There is a scene considerably early on in “Arthur” in which the wealthy Scotch-loving title character (played by Russell Brand) and the plain New York girl whom he falls for (Greta Gerwig from “Greenberg”) go on their first official date, consisting of a romantic private dinner in the center of the spacious Grand Central Station. Admittedly, the interaction between these two characters that come from opposite ends of the social spectrum are sweet and fun to watch during this noteworthy incident. The two lead actors have a magnetic natural chemistry and what they were saying had me immersed.
Alas, this particular five-to-ten minute sequence is the most remarkable part in a mostly unexceptional comedy. “Arthur” is a remake of the classic 1981 comedy of the same name, which boasted an excellently eccentric lead performance from the late English actor Dudley Moore and an Academy Award-winning supporting role from John Gielgud. Having watched it quite recently, the original has aged unexpectedly well for itself. It retains a timeless charm and exudes unadulterated sweetness, which both go hand-in-hand with the number of laughs it provides. While this remake is not as big of a disaster as it could have been, first-time feature director Jason Winer cannot achieve the pureness exercised close to three decades ago. Whereas that one had very little (if any) product plugs, the new one has entire scenes dedicated to famous movie cars and Darth Vader helmets.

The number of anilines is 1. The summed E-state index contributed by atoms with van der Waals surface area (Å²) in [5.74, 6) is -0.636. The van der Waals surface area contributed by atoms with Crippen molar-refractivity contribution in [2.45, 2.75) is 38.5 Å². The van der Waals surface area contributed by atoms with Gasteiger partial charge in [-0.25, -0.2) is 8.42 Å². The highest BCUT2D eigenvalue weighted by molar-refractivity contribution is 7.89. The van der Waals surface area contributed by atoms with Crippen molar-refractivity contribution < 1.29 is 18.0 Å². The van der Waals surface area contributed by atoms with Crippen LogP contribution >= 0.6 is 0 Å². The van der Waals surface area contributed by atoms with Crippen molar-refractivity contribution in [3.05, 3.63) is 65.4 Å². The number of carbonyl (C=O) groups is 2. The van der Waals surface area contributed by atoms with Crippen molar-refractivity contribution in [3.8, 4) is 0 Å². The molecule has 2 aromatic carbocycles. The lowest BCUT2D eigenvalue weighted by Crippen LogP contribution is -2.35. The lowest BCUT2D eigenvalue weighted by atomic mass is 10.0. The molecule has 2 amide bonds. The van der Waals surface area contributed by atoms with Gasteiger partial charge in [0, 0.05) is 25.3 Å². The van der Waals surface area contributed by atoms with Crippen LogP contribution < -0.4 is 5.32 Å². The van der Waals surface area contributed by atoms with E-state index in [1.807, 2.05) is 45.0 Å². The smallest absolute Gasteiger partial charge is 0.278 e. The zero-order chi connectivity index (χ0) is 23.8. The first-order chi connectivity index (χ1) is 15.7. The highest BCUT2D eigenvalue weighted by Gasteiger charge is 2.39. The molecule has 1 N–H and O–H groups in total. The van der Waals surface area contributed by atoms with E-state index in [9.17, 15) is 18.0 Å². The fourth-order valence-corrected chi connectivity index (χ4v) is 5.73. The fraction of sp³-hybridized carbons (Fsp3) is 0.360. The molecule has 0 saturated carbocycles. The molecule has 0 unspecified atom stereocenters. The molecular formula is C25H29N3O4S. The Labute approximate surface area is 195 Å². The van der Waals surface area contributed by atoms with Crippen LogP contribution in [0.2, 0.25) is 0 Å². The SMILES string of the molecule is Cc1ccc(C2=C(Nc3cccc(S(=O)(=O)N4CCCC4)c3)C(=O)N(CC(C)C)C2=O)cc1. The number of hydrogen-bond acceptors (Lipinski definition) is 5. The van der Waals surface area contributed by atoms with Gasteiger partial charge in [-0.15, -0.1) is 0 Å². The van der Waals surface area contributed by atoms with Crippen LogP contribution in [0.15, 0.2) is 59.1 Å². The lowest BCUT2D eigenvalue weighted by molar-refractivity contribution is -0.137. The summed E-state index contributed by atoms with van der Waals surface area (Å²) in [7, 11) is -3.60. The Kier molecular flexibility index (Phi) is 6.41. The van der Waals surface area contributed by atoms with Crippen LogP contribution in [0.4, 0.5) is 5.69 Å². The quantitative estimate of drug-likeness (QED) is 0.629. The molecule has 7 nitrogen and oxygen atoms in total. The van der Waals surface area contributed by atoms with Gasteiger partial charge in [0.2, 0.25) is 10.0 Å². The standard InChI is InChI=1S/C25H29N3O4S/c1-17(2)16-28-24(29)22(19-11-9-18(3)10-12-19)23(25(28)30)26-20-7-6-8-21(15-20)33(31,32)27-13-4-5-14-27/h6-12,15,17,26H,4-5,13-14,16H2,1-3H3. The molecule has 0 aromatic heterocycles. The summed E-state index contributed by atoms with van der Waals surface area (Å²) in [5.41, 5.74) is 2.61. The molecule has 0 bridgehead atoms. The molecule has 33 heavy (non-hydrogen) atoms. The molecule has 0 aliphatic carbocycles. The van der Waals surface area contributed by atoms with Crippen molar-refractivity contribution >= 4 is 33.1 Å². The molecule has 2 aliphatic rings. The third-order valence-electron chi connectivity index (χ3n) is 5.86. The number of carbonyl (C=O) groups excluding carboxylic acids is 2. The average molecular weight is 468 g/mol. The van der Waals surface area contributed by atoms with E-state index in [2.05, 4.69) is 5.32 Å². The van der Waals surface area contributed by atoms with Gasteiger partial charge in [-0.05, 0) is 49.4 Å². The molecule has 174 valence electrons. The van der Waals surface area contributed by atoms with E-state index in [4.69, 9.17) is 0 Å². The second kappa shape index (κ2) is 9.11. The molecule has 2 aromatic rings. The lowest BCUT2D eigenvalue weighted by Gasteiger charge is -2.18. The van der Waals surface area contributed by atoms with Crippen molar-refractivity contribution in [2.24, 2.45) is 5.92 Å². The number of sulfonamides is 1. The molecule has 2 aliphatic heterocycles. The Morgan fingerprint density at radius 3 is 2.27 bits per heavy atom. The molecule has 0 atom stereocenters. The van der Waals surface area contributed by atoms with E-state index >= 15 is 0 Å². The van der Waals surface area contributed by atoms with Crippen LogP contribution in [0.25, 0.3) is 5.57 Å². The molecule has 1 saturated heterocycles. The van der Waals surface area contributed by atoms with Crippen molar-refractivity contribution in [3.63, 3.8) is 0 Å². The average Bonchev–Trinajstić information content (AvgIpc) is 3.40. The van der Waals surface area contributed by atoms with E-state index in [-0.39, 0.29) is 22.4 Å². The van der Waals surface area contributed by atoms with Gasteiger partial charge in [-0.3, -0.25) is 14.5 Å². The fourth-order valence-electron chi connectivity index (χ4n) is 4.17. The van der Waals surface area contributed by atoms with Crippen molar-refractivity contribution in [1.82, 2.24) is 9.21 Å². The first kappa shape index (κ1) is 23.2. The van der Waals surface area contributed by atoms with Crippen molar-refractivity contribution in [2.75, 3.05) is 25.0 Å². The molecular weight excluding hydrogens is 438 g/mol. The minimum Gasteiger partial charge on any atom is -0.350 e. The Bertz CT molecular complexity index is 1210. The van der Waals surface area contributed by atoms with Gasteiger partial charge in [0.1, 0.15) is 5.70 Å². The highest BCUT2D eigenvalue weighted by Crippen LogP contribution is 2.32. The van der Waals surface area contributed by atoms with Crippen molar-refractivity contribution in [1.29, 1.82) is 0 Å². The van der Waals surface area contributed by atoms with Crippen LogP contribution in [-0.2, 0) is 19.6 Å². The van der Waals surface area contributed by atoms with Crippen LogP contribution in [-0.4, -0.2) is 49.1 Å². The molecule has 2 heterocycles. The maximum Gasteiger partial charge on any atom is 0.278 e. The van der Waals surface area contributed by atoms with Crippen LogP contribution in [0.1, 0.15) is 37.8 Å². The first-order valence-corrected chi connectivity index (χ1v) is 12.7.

Just like the original, Arthur Bach is a frivolous and carefree playboy who can down more booze than most normal human beings should be able to handle. He is also the sole heir to the abundant Bach family fortune. Seeing as he obviously is not entirely competent on a maturity level to handle the family business, his mother (Geraldine James) sets him up to marry Susan Johnson (Jennifer Garner), an upper-class woman. On one hand, he is not especially infatuated with the girl. On the other, he may not be able to function in the real world after countless years in the lap of luxury, so naturally he sticks this idea through.
But Arthur gets cold feet after he meets Naomi Quinn, an independent young woman who he feels an immediate connection with. Though she does not have the riches, she is quite lovely, sweet and has a winning personality. Gerwig’s portrayal of the role originally filled by Liza Minnelli is inquisitive (in a good way) as she plays sort of a modest everywoman; not attractive in the vein of, say, the Megan Fox’s of the world, but very good-looking. She is unlike any of the women Arthur is used to, and that is probably what makes her so mesmerizing to him.
Also in the film is Helen Mirren, who takes over Gielgud’s character of Hobson. She plays Arthur’s nanny who has been caring for this manchild ever since he was a child and provides some of the script’s drier and wittier quips. Luis Guzmán sporadically shows up as Bitterman, who acts as the boy’s chauffeur and occasionally participates in Batman cosplay with him. And a small appearance by Nick Nolte makes you question why HE isn’t playing the crazed alcoholic.
The execution is ultimately better than most remakes tend to go, but is nevertheless forgettable save for the cast and the one great scene I mentioned before. Russell Brand plays more or less the same character he always does and the laughs do not come as easily and earnestly as they should. The way I see it, “Arthur” serves merely as a star vehicle for Brand and to introduce and modernize Arthur’s drunken antics to a newer generation. All that is well and good, but if you ask me, you should stick with the Dudley Moore version.